You might think that with all this technology around us, that not only makes our lives easier, but supposedly makes us more comfortable, human society (I won’t dare call it a civilisation, until it becomes one) at large has become more efficient in whatever goals it’s pursuing, but the truth is, that if we compare the simplicity and efficiency of some of the programs and ways of interacting with computers from just 10 years ago, with the programs and ways of interacting of today, the programs and workmodes of ten years ago, beat ALL of todays programs and workflows, methodologies, no exception !
One of the challenges of every blogger is obviously, bringing traffic to the blog, but most bloggers using the “generally accepted” methods for doing that, forget that there are simple, policy-compliant, easy-to-implement, and easy to overlook solutions.
While some of the social media sharing specialists like addit, sharethis, and others, do offer some form of “next article” or “similar stories” widget or popup for wordpress and other CMS-es, it’s quite difficult to implement some of their trinkets in blogger (blogspot) blogs, and if you do get to implement them, they greatly reduce the speed of the blog.
The Blogger platform, operated by internet giant Google, is actually a quite complete blogging solution, and currently millions of bloggers use it to publish anything from poetry to rants to tech news ans gossip, basically, if any topic is decent and useful, you can probably find a .blogspot blog about that topic.
But even though the userbase is huge, given the fact that blogger is mainly used by non-techie bloggers, some very useful functionalities are missing from the platform, and most often a year or more passes before any user feedback or feature request gets actually turned into a new blogger function.
And and it’s every blogger’s wish to increase the number of people that usually read the blog’s posts, it’s curious, that it is particularly the subscription mechanisms used by blogger, that are lacking almost any semblance of currentness, the simple “subscribe to posts via atom” links and the very few widgets that can be added to a blogger blog, don’t really qualify.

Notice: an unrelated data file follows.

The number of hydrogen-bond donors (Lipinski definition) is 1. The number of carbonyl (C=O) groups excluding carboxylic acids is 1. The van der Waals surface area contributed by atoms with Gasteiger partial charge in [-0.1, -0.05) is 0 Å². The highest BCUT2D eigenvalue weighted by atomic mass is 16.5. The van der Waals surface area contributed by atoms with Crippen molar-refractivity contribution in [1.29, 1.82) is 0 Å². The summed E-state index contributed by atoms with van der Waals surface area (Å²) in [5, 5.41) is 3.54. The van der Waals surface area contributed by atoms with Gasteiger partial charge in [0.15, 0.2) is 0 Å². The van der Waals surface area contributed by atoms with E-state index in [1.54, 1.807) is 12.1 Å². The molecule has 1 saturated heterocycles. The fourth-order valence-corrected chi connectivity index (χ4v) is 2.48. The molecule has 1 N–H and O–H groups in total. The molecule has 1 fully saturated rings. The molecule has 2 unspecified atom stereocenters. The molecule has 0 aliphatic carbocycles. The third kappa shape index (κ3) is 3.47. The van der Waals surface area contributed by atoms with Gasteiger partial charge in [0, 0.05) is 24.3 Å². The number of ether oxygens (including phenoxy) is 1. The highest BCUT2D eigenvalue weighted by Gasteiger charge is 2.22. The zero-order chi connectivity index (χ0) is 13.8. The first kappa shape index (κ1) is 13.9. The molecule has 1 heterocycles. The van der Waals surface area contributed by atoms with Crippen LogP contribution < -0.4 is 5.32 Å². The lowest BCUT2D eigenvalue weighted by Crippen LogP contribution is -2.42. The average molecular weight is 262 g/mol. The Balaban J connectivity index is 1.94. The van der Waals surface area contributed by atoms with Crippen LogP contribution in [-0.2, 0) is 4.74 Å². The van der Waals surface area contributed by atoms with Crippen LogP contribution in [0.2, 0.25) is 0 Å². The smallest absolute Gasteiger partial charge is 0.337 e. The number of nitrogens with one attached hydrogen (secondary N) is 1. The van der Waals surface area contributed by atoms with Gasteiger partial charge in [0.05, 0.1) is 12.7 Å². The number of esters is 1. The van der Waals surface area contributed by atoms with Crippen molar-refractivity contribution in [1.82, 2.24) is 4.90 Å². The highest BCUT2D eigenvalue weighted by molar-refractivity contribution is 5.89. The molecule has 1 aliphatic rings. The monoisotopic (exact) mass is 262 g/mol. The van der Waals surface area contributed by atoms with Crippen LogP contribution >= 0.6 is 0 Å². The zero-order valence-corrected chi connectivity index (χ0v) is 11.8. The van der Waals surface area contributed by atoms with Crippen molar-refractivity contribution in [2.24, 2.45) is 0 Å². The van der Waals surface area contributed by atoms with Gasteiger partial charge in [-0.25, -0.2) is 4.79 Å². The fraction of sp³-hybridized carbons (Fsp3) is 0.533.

Feedburner, also operated by google, does have a pretty good subscription management mechanism, but it’s often cumbersome to even link the two together, and the “Click to subscribe” option which opens a popup window in which you’ll have to enter an e-mail address, and confirm a captcha, doesn’t really have too many options, it’s just a popup window activated on a click.
After following a very interesting thread on google plus with regard to people using adblockers while visiting sites on the internet, I’ve realised that so many people simply don’t understand that some of us actually make a living, as humble as it may be, by displaying ads on our sites.
And according to some of the comments there, visiting a site that uses ads to support the site owner’s work while using adblockers to get their content, but not the ads on their sites, to be displayed in your browsers, is THEFT at best, and I completely agree with it.
When I discovered Linkedin a few years ago, I was very excited thinking that I’ve discovered a great network of potentially like-minded professionals, from whom I could learn, with whom I could cooperate, build, share, essentially, grow both as a human being and as a blogger and an IT professional. I already had more then two decades experience in IT, and several years of blogging behind me, but since the environment in my country of residence is not exactly a friendly one to those who desire to make it on their own, being an (ex?-)communist country and part of the big former soviet communist block… I was hoping I’ll find more occidental, more pragmatically-minded, more evolved people on Linkedin.
Sometimes even the “big boys” of the internet world have errors in their services, sites, etc.
Here’s a proof: trying to access a link from aweber.com, which was sent to me in an e-mail to confirm a subscription to some ezine, their site showed me an internal server error.
I’m not debating whether it’s a customer’s error, maybe the site that sent me this link, did something to it, modified it, or maybe their system messed up some code 🙂
NOT very convincing 🙂